Originally posted 6/6/17
Apparently I’m a good mom only on special occasions. These include the beginning of the school year, holidays, birthdays, end of year test days and the beginning of summer. My mothering skills rate a little above meh, according to my youngest, or so I thought. Okay, here’s the situation…
I became a mother shortly after graduating high school. Basically, I was entrusted to care for a defenseless little human at a time when most young adults are just getting the hang of brushing their teeth and showering every day. It was not in my nature to accept failure as an option, so I did what any overachieving middle child does. I decided to become the “perfect mom”. You already know where this is going.
I was the kind of mom that other women joke about but secretly hate because they always seem to have it together. Making homemade baby food—check. Finding a balance between allowing independence and providing love and security—duh! Teaching them to speak and sign and potty train by the age of two—like a boss! I read all of the parenting books and magazines that I could get my hands on, went to every seminar I could manage and was up in their schools like Mr. Furley (Note: If you have a nosy stalker landlord that drops by every day, you should probably move). I did it all for the end goal of rearing productive, functional, well-balanced human beings who will CARRY ON MY LEGACY. LEGACY. LEGACY…And then this happened.
“Mom, I’m pregnant”. 😅😆😅 My oldest had just finished her sophomore year at UMKC. At first I thought she was playing a really wicked practical joke on me. She’d done it before. Besides that, I had been sure to provide her with all of the protective measures she needed to prevent STDs and pregnancy until she turned 101. AND we’d had “the talk” over and over again for about 8 years. Alas, it was not a joke and she was faced with the prospect of dropping out of school to raise a child with a person she’d known for less than a year. My honor student. The kid who gave me no troubles. She was great at everything (except sports, she was a pretty terrible athlete) and had the audacity to be beautiful on top of it all. The “good one” was becoming a 19 year-old mother and all I could think was “what did I do wrong?”.
Meanwhile, the other guy was rocking it out. He’d always struggled through school, so he had to learn to study. He had the attention span of a gnat, so he had to teach himself to be self-motivated, self-directed and focused. He was never serious about anything, yet he developed a resolute discipline that would make a Buddhist monk give him props. How had two children who were reared in the same environment and had the same “perfect mom” turn out so differently?
What I now know is that they are different people. My two “starter” kids taught me that no matter what I do, I will have a 50/50 chance of success. Therefore, I may as well stop stressing about every little detail of their lives and have fun watching them grow into the people they want to become. I also learned to redefine my idea of success. Mostly that means that they get through high school without us killing them or letting them kill each other. Lucky for our little back-up plan, I no longer strive to be the perfect mom. I do my best to facilitate her happiness but not by sacrificing my own. I also learned that unconditional love is a bitch. I THOUGHT I loved my kiddos until my worst nightmare came true. Now I’m positive that I love those buttheads, and that I will love them no matter what they do.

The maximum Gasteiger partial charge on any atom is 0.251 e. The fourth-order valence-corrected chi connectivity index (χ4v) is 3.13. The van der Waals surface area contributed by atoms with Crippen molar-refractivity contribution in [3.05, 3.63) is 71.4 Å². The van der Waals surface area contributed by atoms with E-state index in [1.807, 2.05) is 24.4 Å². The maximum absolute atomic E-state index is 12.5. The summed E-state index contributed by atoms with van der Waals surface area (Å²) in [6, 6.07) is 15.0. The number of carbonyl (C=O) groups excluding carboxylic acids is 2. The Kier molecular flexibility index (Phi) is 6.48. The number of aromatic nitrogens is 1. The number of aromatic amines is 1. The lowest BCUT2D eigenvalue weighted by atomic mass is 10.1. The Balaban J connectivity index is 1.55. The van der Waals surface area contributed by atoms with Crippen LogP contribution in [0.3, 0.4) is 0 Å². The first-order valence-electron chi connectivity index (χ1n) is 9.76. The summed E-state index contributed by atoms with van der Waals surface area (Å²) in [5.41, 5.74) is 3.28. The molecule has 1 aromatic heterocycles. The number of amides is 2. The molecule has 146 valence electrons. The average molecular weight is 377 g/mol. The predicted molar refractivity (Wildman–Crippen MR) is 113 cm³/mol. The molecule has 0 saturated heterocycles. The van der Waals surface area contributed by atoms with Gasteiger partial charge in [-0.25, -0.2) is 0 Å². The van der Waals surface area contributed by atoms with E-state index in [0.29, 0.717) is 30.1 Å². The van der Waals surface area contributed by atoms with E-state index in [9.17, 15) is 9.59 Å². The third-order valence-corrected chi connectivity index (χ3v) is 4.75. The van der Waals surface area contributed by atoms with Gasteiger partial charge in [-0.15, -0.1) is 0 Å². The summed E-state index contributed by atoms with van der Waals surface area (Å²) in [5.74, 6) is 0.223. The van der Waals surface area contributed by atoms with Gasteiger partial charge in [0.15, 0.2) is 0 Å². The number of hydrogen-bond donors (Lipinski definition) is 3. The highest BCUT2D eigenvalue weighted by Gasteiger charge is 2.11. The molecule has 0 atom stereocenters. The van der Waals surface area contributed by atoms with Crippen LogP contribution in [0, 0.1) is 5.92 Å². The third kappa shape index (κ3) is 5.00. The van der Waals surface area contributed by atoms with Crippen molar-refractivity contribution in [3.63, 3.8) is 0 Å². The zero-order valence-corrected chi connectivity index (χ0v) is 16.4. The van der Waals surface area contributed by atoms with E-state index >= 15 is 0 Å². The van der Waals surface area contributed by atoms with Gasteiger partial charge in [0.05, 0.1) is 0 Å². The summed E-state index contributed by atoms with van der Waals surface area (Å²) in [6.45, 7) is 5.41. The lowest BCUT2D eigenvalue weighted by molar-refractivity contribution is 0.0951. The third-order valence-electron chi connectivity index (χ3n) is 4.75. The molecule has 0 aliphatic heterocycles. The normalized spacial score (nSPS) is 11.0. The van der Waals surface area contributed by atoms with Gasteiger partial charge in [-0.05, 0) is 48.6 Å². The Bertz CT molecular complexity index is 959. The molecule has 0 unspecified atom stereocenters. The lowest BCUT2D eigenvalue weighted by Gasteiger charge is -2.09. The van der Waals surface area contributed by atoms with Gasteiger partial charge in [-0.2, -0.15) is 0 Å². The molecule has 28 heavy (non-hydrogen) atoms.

Let me be clear. Twenty-one years of motherhood is exhausting. Seriously, I still randomly break out in itchy hives when I remember that we have seven years until the youngest goes off to college. With each year that I tried to be the perfect mom, I lost a little more of myself. I unintentionally based all of my decisions on how they would impact my children. All of my accomplishments were inextricably tied to my identity as a mother. On the whole, it’s been a pretty good life. As boring as mayonnaise on white bread in a plastic sandwich bag, but good.
Now I’m at a point where I want to be myself again. I used to be a smart, funny, adventurous chick who loved to write and dance. These days I struggle to have a conversation that doesn’t leave me cringing or wishing I had Harry’s invisibility cloak. I used to have friends from different walks of life who made me better by knowing them. Today my friends consist of other moms who usually talk about kids and motherhood, which is fine but makes for a one-dimensional personality. I used to laugh, play and have fun every single day. Up until recently, I’ve been watching documentaries, reading classics and engaging in serious political debates because I am a responsible adult. Bleh!
Since sailing into my forties, I have been looking back on all of my so-called mistakes and life lessons. I’ve stopped caring about how other people perceive me, because most of them don’t have their sh!t together either. I’ve stopped taking things so seriously, because life finds a way of working itself out no matter how much we muck it up. I’ve stopped trying to be the “perfect mom”, because (no matter what the books and magazines tell us) there is NO SUCH THING.
For example, our youngest just finished her end-of-the-year assessment testing. I told her that I was tired from making breakfast for the past three weeks, so I would not be making dinner that night. I apologized for being a bad mom. At which point she looked at me like I’d grown a third eye between my brows and said “Are you kidding? You’re the best!”. Then she listed off all the reasons she thought I was the most incredible mother in the universe and proceeded to make dinner for the family. I may be a bad mom by my younger self’s standards, but my kid cooks me dinner. I must be doing something right.